Who’s Paying For Health Care

The “bill payers” fall into three distinct buckets: individuals paying out-of-pocket, private insurance companies, and the government. We can look at these healthandexercisetips in two different ways: 1) How much do they pay and 2) How many people do they pay for?

The majority of individuals in America are insured by private insurance companies via their employers, followed second by the government. These two sources of payment combined account for close to 80% of the funding for health care. The “Out-of-Pocket” payers fall into the uninsured as they have chosen to carry the risk of medical expense independently. When we look at the amount of money each of these groups spends on health care annually, the pie shifts dramatically.

The government currently pays for 46% of national health care expenditures. How is that possible? This will make much more sense when we examine each of the payors individually.

Understanding the Payors

Out-of-Pocket

A select portion of the population chooses to carry the risk of medical expenses themselves rather than buying into an insurance plan. This group tends to be younger and healthier than insured patients and, as such, accesses medical care much less frequently. Because this group has to pay for all incurred costs, they also tend to be much more discriminating in how they access the system. The result is that patients (now more appropriately termed “consumers”) comparison shop for tests and elective procedures and wait longer before seeking medical attention. The payment method for this group is simple: the doctors and hospitals charge set fees for their services and the patient pays that amount directly to the doctor/hospital.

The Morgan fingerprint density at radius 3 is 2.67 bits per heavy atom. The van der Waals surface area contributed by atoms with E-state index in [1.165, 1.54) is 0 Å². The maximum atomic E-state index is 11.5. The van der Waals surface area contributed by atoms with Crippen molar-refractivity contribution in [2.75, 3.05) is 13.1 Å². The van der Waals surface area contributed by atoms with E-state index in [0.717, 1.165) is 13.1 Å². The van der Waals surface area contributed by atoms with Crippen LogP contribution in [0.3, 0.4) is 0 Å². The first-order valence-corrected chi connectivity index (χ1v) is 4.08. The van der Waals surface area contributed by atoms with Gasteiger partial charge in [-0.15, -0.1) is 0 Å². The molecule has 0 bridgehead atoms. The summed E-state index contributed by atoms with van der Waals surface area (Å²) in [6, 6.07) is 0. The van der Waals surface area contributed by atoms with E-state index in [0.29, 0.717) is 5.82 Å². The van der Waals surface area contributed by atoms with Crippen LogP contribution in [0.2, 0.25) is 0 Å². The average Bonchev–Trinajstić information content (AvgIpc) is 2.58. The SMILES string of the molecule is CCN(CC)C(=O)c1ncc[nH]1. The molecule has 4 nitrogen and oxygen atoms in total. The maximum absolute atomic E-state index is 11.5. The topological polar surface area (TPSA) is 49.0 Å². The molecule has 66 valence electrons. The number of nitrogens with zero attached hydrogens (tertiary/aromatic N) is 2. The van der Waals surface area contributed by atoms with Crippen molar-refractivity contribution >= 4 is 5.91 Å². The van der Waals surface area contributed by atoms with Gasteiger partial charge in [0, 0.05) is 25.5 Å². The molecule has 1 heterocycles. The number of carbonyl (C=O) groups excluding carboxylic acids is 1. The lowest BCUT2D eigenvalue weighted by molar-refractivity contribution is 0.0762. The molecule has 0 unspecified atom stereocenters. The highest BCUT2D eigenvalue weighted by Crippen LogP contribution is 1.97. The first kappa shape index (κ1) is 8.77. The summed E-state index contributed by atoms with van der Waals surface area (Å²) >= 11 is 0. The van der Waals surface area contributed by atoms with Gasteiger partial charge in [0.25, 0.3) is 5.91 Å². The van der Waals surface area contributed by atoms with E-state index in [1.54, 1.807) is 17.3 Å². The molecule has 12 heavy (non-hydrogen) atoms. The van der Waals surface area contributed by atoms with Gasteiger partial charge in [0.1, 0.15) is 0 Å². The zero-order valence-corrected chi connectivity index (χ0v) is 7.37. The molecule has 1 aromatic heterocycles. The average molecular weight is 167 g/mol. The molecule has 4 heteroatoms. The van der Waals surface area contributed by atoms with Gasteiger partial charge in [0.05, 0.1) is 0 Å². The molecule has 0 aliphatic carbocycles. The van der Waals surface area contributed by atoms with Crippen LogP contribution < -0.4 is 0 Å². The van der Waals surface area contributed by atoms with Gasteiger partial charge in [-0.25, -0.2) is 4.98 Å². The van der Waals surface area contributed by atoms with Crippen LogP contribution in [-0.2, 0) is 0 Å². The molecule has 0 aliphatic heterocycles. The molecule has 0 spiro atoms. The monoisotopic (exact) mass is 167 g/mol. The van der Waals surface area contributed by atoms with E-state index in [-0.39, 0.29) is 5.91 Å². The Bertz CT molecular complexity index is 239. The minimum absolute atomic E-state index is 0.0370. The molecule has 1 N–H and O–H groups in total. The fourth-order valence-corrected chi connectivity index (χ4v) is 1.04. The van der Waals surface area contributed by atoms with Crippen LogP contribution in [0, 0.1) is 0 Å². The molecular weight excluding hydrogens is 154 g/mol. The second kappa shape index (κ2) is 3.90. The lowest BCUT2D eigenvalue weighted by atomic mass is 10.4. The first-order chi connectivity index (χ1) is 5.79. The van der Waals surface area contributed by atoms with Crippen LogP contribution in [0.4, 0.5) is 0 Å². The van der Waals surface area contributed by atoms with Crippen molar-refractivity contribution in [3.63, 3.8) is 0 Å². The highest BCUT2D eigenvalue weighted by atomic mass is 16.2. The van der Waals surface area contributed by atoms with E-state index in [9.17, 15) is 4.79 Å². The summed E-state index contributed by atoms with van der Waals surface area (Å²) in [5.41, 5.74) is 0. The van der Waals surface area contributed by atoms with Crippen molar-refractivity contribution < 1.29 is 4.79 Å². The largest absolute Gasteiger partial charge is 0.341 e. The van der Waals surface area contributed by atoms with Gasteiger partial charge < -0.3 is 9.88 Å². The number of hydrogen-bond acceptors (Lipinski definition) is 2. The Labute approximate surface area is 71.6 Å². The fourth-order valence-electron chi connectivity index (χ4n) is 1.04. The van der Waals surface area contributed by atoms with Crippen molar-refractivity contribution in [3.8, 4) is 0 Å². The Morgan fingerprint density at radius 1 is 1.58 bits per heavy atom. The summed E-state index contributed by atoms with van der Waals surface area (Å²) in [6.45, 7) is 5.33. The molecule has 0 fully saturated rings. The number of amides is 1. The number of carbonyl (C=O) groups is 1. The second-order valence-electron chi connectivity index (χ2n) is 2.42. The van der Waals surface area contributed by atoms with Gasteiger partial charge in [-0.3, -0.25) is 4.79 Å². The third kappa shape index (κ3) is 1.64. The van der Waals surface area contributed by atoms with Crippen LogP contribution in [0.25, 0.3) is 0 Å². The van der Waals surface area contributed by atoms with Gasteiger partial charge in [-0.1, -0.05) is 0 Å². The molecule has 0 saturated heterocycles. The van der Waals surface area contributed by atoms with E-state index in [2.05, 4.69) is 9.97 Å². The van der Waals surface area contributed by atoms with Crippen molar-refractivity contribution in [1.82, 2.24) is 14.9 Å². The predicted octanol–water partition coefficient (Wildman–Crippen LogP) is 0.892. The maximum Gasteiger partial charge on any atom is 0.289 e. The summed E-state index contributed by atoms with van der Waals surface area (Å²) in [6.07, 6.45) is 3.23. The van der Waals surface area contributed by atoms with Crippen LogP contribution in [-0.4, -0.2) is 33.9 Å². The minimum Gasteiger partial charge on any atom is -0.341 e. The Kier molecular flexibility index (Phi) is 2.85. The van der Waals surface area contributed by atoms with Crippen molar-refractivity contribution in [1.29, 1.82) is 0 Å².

Private Insurance

This is where the whole system gets a lot more complicated. Private insurance is purchased either individually or is provided by employers (most people get it through their employer as we mentioned). When it comes to private insurance, there are two main types: Fee-for-Service insurers and Managed Care insurers. These two groups approach paying for care very differently.

Fee-for-Service:

This group makes it relatively simple (believe it or not). The employer or individual buys a health plan from a private insurance company with a defined set of benefits. This benefit package will also have what is called a deductible (an amount the patient/individual must pay for their health care services before their insurance pays anything). Once the deductible amount is met, the health plan pays the fees for services provided throughout the health care system. Often,

They will pay a maximum fee for a service (say $100 for an x-ray). The plan will require the individual to pay a copayment (a sharing of the cost between the health plan and the individual). A typical industry standard is an 80/20 split of the payment, so in the case of the $100 x-ray, the health plan would pay $80 and the patient would pay $20…remember those annoying medical bills stating your insurance did not cover all the charges? This is where they come from. Another downside of this model is that health care providers are both financially incentivized and legally bound to perform more tests and procedures as they are paid additional fees for each of these or are held legally accountable for not ordering the tests when things go wrong (called “CYA or “Cover You’re A**” medicine). If ordering more tests provided you with more legal protection and more compensation, wouldn’t you order anything justifiable? Can we say misalignment of incentives?

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